Clearwire Internet: Is it for you? How can you increase performance?
Clearwire.net sells wireless Internet service throughout the US. Is it worth it? This article will attempt to answer this important question for you.
Is Clearwire right for you?
Clearwire (clear.com) advertises "Super Fast Mobile Internet" on their website. Is that true? The answer depends as much on your intended usage as on your location in relation to their towers. It also depends on whether or not their 4G service is available in your area or if 3G is the only option available.
Deciding Factors in choosing Clearwire
Clearwire's Internet Services might be great for you, or they might be downright awful. Lets look at some factors that you'll need to consider before you enter a service contract.
- 3G or 4G?
- How many users on the network?
- Do you watch streaming TV/Movies? (ie. Youtube, Netflix, Hulu)
- How do people in your local area like it?
First, you need to look to see if 4G is available in your area. 4G networks, according to Clear.com, offer "average speeds of 3 to 6 Mbps and bursts over 10 Mbps." 3G speeds are limited to 2 Mbps, which is considerably slower. Go to http://www.clear.com/coverage to see what is available in your area.
Next, how many people are in your home or office? If it is one or two, even three people, and you are not streaming media of any sort (Internet radio, TV/Movies) then even 3G will likely be sufficient for you. If the Internet usage in your office is steady or slightly more intense, 3G will not be enough. Make sure your area has 4G before you sign up.
Do you watch streaming TV/Movies (ie. Youtube, Netflix, Hulu)? If so, the 3G coverage will not be enough. Even 4G might not be enough. Do you play online games, or even Facebook games such as Farmville or any of the other "ville" games? 3G will not work well.
More things to consider
Wireless Internet services of any sort, including Clearwire, have a higher latency time for any Internet requests. Simply put, that means that any connection to the Internet, and any responses you get, take longer to establish. Imagine making a phone call that requires that you wait 2-3 seconds between sentences. You can speak normally, but you have to wait 2-3 seconds before the other person can respond.
Second, wireless technology is prone to be less reliable under foul weather circumstances. I can personally attest to this, as my own Clearwire modem would show less bars (an indication of signal quality) when there was snow, rain, or other precipitation.
Another item: Your home. If you have bad mobile phone reception in your area, chances are that you won't receive a good Clearwire connection either.
Clearwire often sells their product on the promise that even though they have only 3G coverage in your area, 4G is "coming soon." Beware! Their sales associates, in store or via phone or Internet, do not have access to the upgrade schedules. Any such promises are ill founded.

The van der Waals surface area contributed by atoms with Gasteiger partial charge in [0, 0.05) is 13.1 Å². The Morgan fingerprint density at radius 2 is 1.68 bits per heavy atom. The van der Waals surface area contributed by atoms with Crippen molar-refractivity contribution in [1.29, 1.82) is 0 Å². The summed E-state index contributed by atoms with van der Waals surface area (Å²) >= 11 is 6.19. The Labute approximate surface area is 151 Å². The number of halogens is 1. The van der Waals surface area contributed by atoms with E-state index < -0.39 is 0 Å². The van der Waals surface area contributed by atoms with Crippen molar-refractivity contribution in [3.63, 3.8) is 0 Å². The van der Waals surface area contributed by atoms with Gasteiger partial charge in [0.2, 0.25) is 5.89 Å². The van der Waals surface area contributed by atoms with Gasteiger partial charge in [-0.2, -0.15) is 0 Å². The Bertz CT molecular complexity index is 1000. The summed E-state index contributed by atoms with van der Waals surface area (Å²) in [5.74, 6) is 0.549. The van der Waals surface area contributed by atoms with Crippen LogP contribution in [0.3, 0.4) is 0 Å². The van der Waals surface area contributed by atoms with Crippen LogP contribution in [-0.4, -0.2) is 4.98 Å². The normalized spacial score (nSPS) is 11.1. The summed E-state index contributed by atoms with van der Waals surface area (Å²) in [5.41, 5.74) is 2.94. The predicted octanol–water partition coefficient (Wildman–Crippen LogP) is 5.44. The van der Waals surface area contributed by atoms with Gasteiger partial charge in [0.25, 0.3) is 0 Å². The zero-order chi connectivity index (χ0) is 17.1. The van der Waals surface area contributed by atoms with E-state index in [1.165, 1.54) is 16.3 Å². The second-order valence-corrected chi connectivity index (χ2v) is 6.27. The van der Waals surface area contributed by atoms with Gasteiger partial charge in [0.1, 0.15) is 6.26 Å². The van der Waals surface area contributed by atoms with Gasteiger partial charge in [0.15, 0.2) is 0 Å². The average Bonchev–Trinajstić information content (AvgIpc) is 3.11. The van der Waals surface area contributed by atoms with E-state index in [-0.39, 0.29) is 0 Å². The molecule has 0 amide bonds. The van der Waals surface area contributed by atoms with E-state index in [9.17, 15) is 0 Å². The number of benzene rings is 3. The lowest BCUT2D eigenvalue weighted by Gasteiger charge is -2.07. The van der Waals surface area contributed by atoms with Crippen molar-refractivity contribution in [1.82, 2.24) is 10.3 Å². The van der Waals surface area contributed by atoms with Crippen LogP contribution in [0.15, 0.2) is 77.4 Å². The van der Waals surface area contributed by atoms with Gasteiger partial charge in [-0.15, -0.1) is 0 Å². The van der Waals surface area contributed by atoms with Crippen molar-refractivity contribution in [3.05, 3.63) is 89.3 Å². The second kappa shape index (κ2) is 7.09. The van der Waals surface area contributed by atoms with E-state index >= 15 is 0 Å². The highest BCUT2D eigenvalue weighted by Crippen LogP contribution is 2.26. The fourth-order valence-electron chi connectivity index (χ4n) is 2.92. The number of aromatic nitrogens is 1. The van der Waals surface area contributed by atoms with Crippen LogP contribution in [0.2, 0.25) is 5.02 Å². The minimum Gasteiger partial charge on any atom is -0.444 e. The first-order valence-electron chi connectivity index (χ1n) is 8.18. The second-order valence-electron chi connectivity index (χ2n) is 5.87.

The suggestions outlined on Clearwire's website are generally good and will help you receive a good signal. One thing they do not bring up is the construction methods used in your home. If you have metal siding, stucco, live in a mobile/modular home, or have metal within your walls or roof, reception will be reduced significantly. For those cases, you'll need to locate the Clearwire modem immediately next to a window, as glass does not block radio signals. This may affect your decision in selecting wireless internet service. Placing the modem correctly can be frustrating and inconvenient.
A Personal Review
If all you need is a basic service so that you can check your e-mail, social websites, and other online news or informational websites, then Clearwire will most likely be fine for you. If you intend to use Clearwire for business purposes, this author recommends going with a hard wired solution such as cable or DSL. Check with your local providers to see what is available, and weigh your options carefully.
Our household tried out Clearwire Internet Services for 1 year. Our coverage was limited to 3G, and it was not sufficient for our household. Our streaming TV/Movies were interrupted if more than one person (the one watching Hulu, etc) was using the internet. Netflix, Hulu and other providers were unable to provide their services through our connection. They were constantly buffering, causing many interruptions in the streaming shows that we like to watch.
Clearwire customer service via Internet chat and telephone was very good, but many times ill informed or plainly wrong in their assessments. Some local problems with service in our neighborhood took about eight weeks to resolve, causing poor service at that time. We cancelled our service and went with a DSL provider with faster speeds and are much happier.
That being said, many people in our local area use Clearwire and are perfectly satisfied. These are typically ones whose internet usage is limited to checking email, Facebook, etc.
Before choosing Clearwire or any other Internet service, check with your neighbors, friends, and local computer professionals. This is by far the best way to find out which services are most reliable in your area. Make sure that the speeds you are offered are sufficient for your usage as outlined in this article. Lastly, determine whether wireless (with its inherit deficiences as noted above) is for you.
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